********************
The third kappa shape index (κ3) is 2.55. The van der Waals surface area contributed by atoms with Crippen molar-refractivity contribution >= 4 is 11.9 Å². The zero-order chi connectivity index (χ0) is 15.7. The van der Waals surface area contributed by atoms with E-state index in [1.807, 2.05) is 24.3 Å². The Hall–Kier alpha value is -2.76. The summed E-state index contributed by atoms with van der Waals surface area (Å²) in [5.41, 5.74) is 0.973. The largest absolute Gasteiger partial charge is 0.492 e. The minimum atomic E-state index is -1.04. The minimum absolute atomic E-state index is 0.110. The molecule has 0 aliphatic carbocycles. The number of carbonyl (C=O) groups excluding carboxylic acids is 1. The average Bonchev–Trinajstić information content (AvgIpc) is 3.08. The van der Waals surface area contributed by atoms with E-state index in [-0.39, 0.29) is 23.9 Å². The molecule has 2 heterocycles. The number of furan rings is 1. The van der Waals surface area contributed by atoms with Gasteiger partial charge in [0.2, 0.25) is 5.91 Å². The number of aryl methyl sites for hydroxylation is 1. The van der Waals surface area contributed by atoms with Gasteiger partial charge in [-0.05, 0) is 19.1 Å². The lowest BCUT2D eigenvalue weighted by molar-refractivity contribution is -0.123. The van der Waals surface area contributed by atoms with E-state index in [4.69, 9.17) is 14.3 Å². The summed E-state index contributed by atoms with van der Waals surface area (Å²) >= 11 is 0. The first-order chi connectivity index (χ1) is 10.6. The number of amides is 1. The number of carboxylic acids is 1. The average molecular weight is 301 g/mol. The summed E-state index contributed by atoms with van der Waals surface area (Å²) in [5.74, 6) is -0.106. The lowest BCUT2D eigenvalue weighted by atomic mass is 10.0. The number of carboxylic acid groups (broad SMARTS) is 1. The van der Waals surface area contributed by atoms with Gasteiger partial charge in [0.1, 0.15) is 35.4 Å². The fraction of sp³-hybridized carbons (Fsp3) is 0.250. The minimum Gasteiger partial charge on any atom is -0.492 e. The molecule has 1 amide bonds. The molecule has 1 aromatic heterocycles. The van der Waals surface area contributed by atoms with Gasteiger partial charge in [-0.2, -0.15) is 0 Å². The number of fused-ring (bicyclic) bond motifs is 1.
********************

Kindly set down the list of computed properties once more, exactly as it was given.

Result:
The third kappa shape index (κ3) is 2.55. The van der Waals surface area contributed by atoms with Crippen molar-refractivity contribution >= 4 is 11.9 Å². The zero-order chi connectivity index (χ0) is 15.7. The van der Waals surface area contributed by atoms with E-state index in [1.807, 2.05) is 24.3 Å². The Hall–Kier alpha value is -2.76. The summed E-state index contributed by atoms with van der Waals surface area (Å²) in [5.41, 5.74) is 0.973. The largest absolute Gasteiger partial charge is 0.492 e. The minimum atomic E-state index is -1.04. The minimum absolute atomic E-state index is 0.110. The molecule has 0 aliphatic carbocycles. The number of carbonyl (C=O) groups excluding carboxylic acids is 1. The average Bonchev–Trinajstić information content (AvgIpc) is 3.08. The van der Waals surface area contributed by atoms with E-state index in [-0.39, 0.29) is 23.9 Å². The molecule has 2 heterocycles. The number of furan rings is 1. The van der Waals surface area contributed by atoms with Gasteiger partial charge in [0.2, 0.25) is 5.91 Å². The number of aryl methyl sites for hydroxylation is 1. The van der Waals surface area contributed by atoms with Gasteiger partial charge in [-0.05, 0) is 19.1 Å². The lowest BCUT2D eigenvalue weighted by molar-refractivity contribution is -0.123. The van der Waals surface area contributed by atoms with E-state index in [4.69, 9.17) is 14.3 Å². The summed E-state index contributed by atoms with van der Waals surface area (Å²) >= 11 is 0. The first-order chi connectivity index (χ1) is 10.6. The number of amides is 1. The number of carboxylic acids is 1. The average molecular weight is 301 g/mol. The summed E-state index contributed by atoms with van der Waals surface area (Å²) in [5.74, 6) is -0.106. The lowest BCUT2D eigenvalue weighted by atomic mass is 10.0. The number of carboxylic acid groups (broad SMARTS) is 1. The van der Waals surface area contributed by atoms with Gasteiger partial charge in [0.1, 0.15) is 35.4 Å². The fraction of sp³-hybridized carbons (Fsp3) is 0.250. The minimum Gasteiger partial charge on any atom is -0.492 e. The molecule has 1 amide bonds. The molecule has 1 aromatic heterocycles. The van der Waals surface area contributed by atoms with Gasteiger partial charge in [-0.2, -0.15) is 0 Å². The number of fused-ring (bicyclic) bond motifs is 1.